Does pet health insurance make sense for clients?

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AVMA chart of the month

Pet health insurance can help pets get the health care they need. Today’s chart looks at several key data findings that illustrate the value of insurance, for both pets and veterinary practices.

Insured pets get more veterinary care - data

What the data show

Research shows that insured pet owners typically get more veterinary care services for their animals than those without insurance. This is true for both dogs and cats and likely translates to healthier animals.

  • A study of dog owners’ attitudes toward pet insurance, conducted by the AVMA and Mississippi State University, found that owners whose dogs were insured took advantage of more veterinary services during each clinic visit than those without pet insurance. Looking at the monetary cost of that care, the insured dogs typically got an additional $211 worth of care per year.
  • That same study found that owners with pet health insurance were more likely to have a preventive health care plan for their dogs. Three-quarters of all owners with pet insurance had such a plan, compared with only 23% of those without insurance.
  • A separate study conducted by the pet insurance industry found that cat owners with pet insurance spent 81% more per year on veterinary care than owners without insurance. Spending on insured dogs was 29% higher than for uninsured dogs.

Research shows that pet owners are more likely to follow their veterinarian’s recommendations for care if their financial concerns are addressed. This is good for pets, clients, veterinary team members, and practices.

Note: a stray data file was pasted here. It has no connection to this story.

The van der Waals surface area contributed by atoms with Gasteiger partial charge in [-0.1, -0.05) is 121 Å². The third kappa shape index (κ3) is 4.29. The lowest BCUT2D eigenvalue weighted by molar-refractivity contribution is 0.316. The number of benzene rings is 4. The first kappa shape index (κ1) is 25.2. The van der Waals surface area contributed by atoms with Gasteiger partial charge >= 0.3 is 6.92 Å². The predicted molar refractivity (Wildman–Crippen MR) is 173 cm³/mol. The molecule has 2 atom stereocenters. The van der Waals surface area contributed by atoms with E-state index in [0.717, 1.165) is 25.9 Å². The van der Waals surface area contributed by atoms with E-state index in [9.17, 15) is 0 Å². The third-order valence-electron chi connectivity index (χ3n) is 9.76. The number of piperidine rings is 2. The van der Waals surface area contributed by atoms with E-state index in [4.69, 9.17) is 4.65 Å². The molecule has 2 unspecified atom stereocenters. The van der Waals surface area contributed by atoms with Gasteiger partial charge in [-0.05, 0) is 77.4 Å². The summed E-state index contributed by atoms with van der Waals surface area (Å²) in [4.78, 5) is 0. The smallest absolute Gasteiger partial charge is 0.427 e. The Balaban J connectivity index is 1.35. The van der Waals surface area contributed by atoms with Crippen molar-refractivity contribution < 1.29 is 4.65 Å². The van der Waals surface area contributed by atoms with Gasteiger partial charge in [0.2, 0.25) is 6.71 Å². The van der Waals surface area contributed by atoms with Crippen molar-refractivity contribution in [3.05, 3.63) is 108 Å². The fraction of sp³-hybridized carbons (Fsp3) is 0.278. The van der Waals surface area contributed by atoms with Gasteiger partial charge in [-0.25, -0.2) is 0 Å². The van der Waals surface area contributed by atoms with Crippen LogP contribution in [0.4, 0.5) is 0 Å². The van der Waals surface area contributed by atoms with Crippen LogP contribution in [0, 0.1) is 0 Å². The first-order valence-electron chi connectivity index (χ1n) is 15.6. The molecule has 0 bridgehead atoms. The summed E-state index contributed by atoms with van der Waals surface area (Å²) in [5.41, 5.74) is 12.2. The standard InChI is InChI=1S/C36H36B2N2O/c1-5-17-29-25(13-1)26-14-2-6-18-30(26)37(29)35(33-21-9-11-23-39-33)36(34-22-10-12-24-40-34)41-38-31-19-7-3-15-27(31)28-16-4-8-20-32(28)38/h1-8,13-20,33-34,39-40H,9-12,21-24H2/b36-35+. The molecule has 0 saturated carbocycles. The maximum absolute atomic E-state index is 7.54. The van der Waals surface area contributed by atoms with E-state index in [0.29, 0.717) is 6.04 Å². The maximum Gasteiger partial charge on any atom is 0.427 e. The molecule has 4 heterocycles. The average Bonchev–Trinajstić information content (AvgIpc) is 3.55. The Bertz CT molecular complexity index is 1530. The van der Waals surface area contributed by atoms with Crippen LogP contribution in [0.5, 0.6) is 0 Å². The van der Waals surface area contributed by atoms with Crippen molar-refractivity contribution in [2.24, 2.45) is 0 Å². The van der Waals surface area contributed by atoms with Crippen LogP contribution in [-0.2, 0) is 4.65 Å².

What does it mean for veterinary practices?

Talking with your clients about pet health insurance and its potential benefits can help improve patient care and enrich client relationships. The topic is a natural extension of the health care that we and our veterinary teams provide. That’s why AVMA endorses the concept of pet health insurance and encourages veterinary teams to proactively educate clients about it.

There are certain times when it’s especially impactful to talk about insurance: during first appointments with new clients and new pets. Research shows that most pet health insurance is purchased after a pet’s first visit to a veterinarian or within the first six months of pet ownership. Incorporating a question about pet health insurance into new client intake forms and your new puppy/kitten talk checklist can have a powerful effect over the full course of your new patient’s lifetime.

Tools for AVMA members

You’re not on your own here. AVMA members have access to a suite of tools to make conversations about pet insurance easier and more productive with clients. These resources are available free of charge to all AVMA members at


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